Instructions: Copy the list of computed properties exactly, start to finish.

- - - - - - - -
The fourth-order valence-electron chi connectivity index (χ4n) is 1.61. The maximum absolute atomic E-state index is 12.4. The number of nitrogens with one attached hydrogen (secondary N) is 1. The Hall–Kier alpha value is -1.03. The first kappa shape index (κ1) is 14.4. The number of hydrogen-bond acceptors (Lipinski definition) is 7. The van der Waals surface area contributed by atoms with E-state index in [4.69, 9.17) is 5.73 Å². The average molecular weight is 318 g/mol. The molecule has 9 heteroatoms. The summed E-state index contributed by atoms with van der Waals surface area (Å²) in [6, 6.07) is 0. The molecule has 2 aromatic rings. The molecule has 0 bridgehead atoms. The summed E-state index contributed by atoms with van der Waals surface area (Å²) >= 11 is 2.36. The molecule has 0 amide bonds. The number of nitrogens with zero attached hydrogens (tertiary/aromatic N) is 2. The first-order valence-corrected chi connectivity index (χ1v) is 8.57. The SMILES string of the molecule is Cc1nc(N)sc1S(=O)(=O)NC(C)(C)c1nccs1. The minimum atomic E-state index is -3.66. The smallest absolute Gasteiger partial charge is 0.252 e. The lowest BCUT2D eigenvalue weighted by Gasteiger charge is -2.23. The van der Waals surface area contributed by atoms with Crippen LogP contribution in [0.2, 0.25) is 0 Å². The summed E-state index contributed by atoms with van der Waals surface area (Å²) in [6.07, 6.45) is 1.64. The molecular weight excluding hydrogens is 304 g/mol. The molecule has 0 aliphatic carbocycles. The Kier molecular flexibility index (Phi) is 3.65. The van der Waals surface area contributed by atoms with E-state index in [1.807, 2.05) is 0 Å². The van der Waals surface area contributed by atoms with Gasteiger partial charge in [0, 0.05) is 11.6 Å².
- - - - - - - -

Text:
The fourth-order valence-electron chi connectivity index (χ4n) is 1.61. The maximum absolute atomic E-state index is 12.4. The number of nitrogens with one attached hydrogen (secondary N) is 1. The Hall–Kier alpha value is -1.03. The first kappa shape index (κ1) is 14.4. The number of hydrogen-bond acceptors (Lipinski definition) is 7. The van der Waals surface area contributed by atoms with E-state index in [4.69, 9.17) is 5.73 Å². The average molecular weight is 318 g/mol. The molecule has 9 heteroatoms. The summed E-state index contributed by atoms with van der Waals surface area (Å²) in [6, 6.07) is 0. The molecule has 2 aromatic rings. The molecule has 0 bridgehead atoms. The summed E-state index contributed by atoms with van der Waals surface area (Å²) >= 11 is 2.36. The molecule has 0 amide bonds. The number of nitrogens with zero attached hydrogens (tertiary/aromatic N) is 2. The first-order valence-corrected chi connectivity index (χ1v) is 8.57. The SMILES string of the molecule is Cc1nc(N)sc1S(=O)(=O)NC(C)(C)c1nccs1. The minimum atomic E-state index is -3.66. The smallest absolute Gasteiger partial charge is 0.252 e. The lowest BCUT2D eigenvalue weighted by Gasteiger charge is -2.23. The van der Waals surface area contributed by atoms with Crippen LogP contribution in [0.2, 0.25) is 0 Å². The summed E-state index contributed by atoms with van der Waals surface area (Å²) in [6.07, 6.45) is 1.64. The molecular weight excluding hydrogens is 304 g/mol. The molecule has 0 aliphatic carbocycles. The Kier molecular flexibility index (Phi) is 3.65. The van der Waals surface area contributed by atoms with E-state index in [1.807, 2.05) is 0 Å². The van der Waals surface area contributed by atoms with Gasteiger partial charge in [0, 0.05) is 11.6 Å².